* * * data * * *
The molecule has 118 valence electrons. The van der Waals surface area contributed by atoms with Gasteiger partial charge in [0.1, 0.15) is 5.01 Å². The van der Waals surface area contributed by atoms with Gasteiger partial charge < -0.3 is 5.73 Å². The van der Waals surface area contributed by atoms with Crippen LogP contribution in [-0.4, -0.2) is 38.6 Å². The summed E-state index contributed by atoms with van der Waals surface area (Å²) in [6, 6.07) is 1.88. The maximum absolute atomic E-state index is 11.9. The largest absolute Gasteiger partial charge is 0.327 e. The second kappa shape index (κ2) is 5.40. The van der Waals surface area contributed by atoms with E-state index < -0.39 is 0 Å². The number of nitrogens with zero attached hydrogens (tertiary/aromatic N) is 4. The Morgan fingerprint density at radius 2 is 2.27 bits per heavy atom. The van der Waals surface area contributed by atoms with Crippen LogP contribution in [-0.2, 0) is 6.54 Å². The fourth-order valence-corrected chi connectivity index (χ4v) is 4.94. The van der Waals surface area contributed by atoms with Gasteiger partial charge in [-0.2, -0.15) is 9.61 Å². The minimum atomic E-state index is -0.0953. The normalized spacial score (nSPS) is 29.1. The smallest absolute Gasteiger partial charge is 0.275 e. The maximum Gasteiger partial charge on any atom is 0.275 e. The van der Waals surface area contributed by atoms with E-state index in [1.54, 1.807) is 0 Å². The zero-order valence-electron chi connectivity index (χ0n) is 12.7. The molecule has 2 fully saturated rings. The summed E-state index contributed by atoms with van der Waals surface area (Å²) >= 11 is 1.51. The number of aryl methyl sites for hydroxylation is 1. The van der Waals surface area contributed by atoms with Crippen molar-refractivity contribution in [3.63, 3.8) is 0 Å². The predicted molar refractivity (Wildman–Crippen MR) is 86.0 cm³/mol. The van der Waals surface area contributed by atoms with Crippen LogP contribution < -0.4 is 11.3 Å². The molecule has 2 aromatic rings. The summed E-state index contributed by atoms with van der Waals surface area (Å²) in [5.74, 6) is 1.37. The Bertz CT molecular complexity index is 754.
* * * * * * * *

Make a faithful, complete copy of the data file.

The molecule has 118 valence electrons. The van der Waals surface area contributed by atoms with Gasteiger partial charge in [0.1, 0.15) is 5.01 Å². The van der Waals surface area contributed by atoms with Gasteiger partial charge < -0.3 is 5.73 Å². The van der Waals surface area contributed by atoms with Crippen LogP contribution in [-0.4, -0.2) is 38.6 Å². The summed E-state index contributed by atoms with van der Waals surface area (Å²) in [6, 6.07) is 1.88. The maximum absolute atomic E-state index is 11.9. The largest absolute Gasteiger partial charge is 0.327 e. The second kappa shape index (κ2) is 5.40. The van der Waals surface area contributed by atoms with E-state index < -0.39 is 0 Å². The number of nitrogens with zero attached hydrogens (tertiary/aromatic N) is 4. The Morgan fingerprint density at radius 2 is 2.27 bits per heavy atom. The van der Waals surface area contributed by atoms with Crippen LogP contribution in [-0.2, 0) is 6.54 Å². The fourth-order valence-corrected chi connectivity index (χ4v) is 4.94. The van der Waals surface area contributed by atoms with Gasteiger partial charge in [-0.2, -0.15) is 9.61 Å². The minimum atomic E-state index is -0.0953. The normalized spacial score (nSPS) is 29.1. The smallest absolute Gasteiger partial charge is 0.275 e. The maximum Gasteiger partial charge on any atom is 0.275 e. The van der Waals surface area contributed by atoms with E-state index in [1.54, 1.807) is 0 Å². The zero-order valence-electron chi connectivity index (χ0n) is 12.7. The molecule has 2 fully saturated rings. The summed E-state index contributed by atoms with van der Waals surface area (Å²) >= 11 is 1.51. The number of aryl methyl sites for hydroxylation is 1. The van der Waals surface area contributed by atoms with Crippen molar-refractivity contribution in [3.63, 3.8) is 0 Å². The predicted molar refractivity (Wildman–Crippen MR) is 86.0 cm³/mol. The van der Waals surface area contributed by atoms with Crippen LogP contribution < -0.4 is 11.3 Å². The molecule has 2 aromatic rings. The summed E-state index contributed by atoms with van der Waals surface area (Å²) in [5.74, 6) is 1.37. The Bertz CT molecular complexity index is 754.